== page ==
Financial Conduct Authority chief executive designate Martin Wheatley has admitted the regulator’s expanding remit will inevitably lead to higher industry costs.
Speaking at a briefing on the FCA in Canary Wharf today, Wheatley said the FCA is taking on more responsibilities such as the supervision of the consumer credit market and a new competition objective but none of the FSA’s existing remit is being taken away.
He said: “Frankly nothing that has been written into the law, or that is being asked of us, is to stop doing anything. The requests being made of us are, can you operate in this space, can you take on competition, can you take on consumer credit, will you be more intrusive.
“Clearly that comes at a cost. I have worked very hard to try and minimise the additional costs to the industry both this year and going forward. We have got a set of practitioner panels that we have talked to about our cost structure and we explain to them what the drivers of our costs are, where we can control them, and where there will be additional costs.”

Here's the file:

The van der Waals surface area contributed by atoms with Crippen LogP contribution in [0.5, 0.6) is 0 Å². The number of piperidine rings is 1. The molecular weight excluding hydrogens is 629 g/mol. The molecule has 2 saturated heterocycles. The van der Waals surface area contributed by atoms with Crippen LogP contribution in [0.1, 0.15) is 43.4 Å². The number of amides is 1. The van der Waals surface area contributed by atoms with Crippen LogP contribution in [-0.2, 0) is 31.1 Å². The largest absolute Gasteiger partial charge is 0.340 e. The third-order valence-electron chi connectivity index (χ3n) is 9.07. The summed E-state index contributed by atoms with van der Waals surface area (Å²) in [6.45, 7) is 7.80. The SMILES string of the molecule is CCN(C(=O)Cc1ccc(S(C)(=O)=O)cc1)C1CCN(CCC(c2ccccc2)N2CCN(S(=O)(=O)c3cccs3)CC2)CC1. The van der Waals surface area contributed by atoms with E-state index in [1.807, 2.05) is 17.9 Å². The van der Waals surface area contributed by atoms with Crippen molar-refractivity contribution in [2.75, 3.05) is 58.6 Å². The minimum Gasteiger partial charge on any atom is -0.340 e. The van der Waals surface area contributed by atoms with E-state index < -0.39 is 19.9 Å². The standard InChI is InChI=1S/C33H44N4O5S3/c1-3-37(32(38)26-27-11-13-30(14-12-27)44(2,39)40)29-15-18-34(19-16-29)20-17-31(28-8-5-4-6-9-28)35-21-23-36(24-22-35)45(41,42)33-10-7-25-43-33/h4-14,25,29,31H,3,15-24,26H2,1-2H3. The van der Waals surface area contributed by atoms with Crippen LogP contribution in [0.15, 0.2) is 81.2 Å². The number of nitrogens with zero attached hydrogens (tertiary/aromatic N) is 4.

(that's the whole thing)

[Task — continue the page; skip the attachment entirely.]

Asked by Money Marketing what reassurances he could give firms about spiralling regulatory costs, Wheatley said: “The only commitment I can give is I will try as far as I can to maximise the productivity of this organisation and avoid ballooning costs, but the simple fact is with more responsibilities and not being asked to drop anything, there is going to be more cost.”
The FSA will publish the FCA business plan for 2013/14 next week which will set out the new regulator’s priorities and its budget. The total budget for the FSA for 2012/13 was £578.4m, up 15.6 per cent from £500.5m in 2011/12.
Figures compiled by Money Marketing from FSA data suggest the one-off RDR cost to firms could hit £1.5bn with total costs reaching up to £2.6bn after five years.